As the MST explains, doctors may use the EDSS to quantify levels of disability in people with MS and to monitor these levels over time.

The NMSS adds that researchers may also use the scale during clinical trials for MS to categorize participants or to help assess the effectiveness of certain MS treatments.

Learn more about the EDSS.

The EDSS has several limitations, including the following:

  • Subtle differences in the neurological examination affect scores at the lower end of the scale more than those at the middle and upper ends.
  • The EDSS overemphasizes the ability to walk and does not consider mobility in the upper body, such as the arms, hands, and fingers.
  • The EDSS does not take into consideration symptoms that a person cannot see, such as:
    • pain
    • fatigue
    • depression
  • The scale focuses on worsening disability and does not consider fluctuations in MS symptoms.

Neurologists may use additional scales to diagnose and monitor other potentially disabling symptoms of MS. Some examples include:

  • Bladder control scale (BLCS): A four-item self-report questionnaire to briefly assess bladder control and the extent to which bladder problems affect daily activities.
  • Bowel control scale (BWCS): A five-item self-report tool to briefly assess bowel control and how much bowel problems affect daily activities.
  • Impact of visual impairment scale (IVIS): A five-item self-report questionnaire to assess difficulties with simple visual tasks, such as reading and watching television.
  • Modified fatigue impact scale (MFIS): Assesses the effects of fatigue on physical, cognitive, and psychosocial functioning. The full-length version of this scale consists of 21 items, while the shorter version consists of five items.
  • Medical outcomes study (MOS) pain effects scale (MOS PES): A six-item scale to assess how pain and unpleasant sensations interfere with the following:
    • mood
    • walking or movement
    • sleep
    • work
    • recreation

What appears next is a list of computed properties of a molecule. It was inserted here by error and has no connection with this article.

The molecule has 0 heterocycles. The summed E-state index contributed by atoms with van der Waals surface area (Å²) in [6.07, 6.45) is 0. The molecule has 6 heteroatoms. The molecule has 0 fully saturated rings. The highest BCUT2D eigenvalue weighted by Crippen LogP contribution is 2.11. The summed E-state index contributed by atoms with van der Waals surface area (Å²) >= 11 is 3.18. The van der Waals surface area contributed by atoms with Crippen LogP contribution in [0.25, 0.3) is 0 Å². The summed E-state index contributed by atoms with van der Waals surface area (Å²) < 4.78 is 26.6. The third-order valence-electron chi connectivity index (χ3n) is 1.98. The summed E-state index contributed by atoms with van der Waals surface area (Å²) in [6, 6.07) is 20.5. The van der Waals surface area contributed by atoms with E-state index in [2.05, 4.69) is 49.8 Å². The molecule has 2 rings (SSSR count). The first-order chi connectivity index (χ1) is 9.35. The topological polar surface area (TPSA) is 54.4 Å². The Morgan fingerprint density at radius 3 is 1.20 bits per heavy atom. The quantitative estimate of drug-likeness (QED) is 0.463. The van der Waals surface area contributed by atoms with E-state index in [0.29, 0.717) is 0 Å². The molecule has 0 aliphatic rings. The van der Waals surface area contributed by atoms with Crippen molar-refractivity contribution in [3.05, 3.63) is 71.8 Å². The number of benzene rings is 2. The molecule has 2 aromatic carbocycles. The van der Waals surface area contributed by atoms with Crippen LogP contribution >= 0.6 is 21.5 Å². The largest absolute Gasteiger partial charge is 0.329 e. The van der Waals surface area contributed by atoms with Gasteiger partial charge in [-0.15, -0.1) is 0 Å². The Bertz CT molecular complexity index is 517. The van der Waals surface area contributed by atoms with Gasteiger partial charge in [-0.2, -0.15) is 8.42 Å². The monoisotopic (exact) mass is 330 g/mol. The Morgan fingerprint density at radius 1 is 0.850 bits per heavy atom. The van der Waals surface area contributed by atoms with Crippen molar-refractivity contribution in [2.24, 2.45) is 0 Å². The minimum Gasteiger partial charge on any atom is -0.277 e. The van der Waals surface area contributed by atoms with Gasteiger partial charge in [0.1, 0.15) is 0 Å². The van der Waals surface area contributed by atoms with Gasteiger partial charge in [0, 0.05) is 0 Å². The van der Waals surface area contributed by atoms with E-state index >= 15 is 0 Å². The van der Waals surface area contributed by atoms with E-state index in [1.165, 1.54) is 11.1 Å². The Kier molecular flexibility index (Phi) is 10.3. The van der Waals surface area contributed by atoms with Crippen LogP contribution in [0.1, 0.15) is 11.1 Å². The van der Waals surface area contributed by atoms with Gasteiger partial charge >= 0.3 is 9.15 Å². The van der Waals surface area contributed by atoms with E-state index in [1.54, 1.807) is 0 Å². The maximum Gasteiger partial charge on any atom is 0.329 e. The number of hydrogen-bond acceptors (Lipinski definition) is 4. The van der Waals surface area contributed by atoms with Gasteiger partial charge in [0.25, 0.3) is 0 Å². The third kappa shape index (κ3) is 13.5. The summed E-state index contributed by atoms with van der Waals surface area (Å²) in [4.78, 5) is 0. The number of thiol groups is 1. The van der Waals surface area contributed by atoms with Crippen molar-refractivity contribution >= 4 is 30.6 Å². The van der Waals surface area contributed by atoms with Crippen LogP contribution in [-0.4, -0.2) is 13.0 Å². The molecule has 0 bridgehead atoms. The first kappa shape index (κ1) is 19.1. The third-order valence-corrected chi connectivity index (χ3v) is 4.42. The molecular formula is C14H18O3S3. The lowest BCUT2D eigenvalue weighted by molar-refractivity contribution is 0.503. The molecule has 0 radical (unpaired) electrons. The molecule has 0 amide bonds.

• enjoyment of life

Doctors may use the EDSS scale to monitor changes in disability in a person with MS. A neurologist will incorporate functional systems scores to determine disability in areas other than walking.

People who participate in clinical trials for MS may also undergo an assessment with the EDSS scale to help determine the effectiveness of any MS treatments.

Learn how doctors test for MS.

Can someone measure themselves with a disability scale?

To obtain an EDSS score, a person must undergo a neurological assessment from a neurologist or appropriately trained nurse. As such, it is not possible for a person to measure themselves with this disability scale.

However, some MS scales that focus on other types of physical or mental disability rely on self-report questionnaires that a person can usually complete with little to no help from an interviewer. These include:

  • the BLCS
  • the BWCS
  • the IVIS
  • the MFIS
  • the MOS PES

MS disability scales can help doctors monitor the severity and progression of the condition. The most popular of these scales is the Kurtzke Expanded Disability Status Scale (EDSS), which focuses heavily on a person’s ability to walk.

While doctors may use the EDSS to monitor the progression of disability in people with MS, researchers may use the scale to determine the efficacy of MS treatments in clinical trials.

Healthcare professionals may also use other scales or diagnostic tools to diagnose or monitor MS.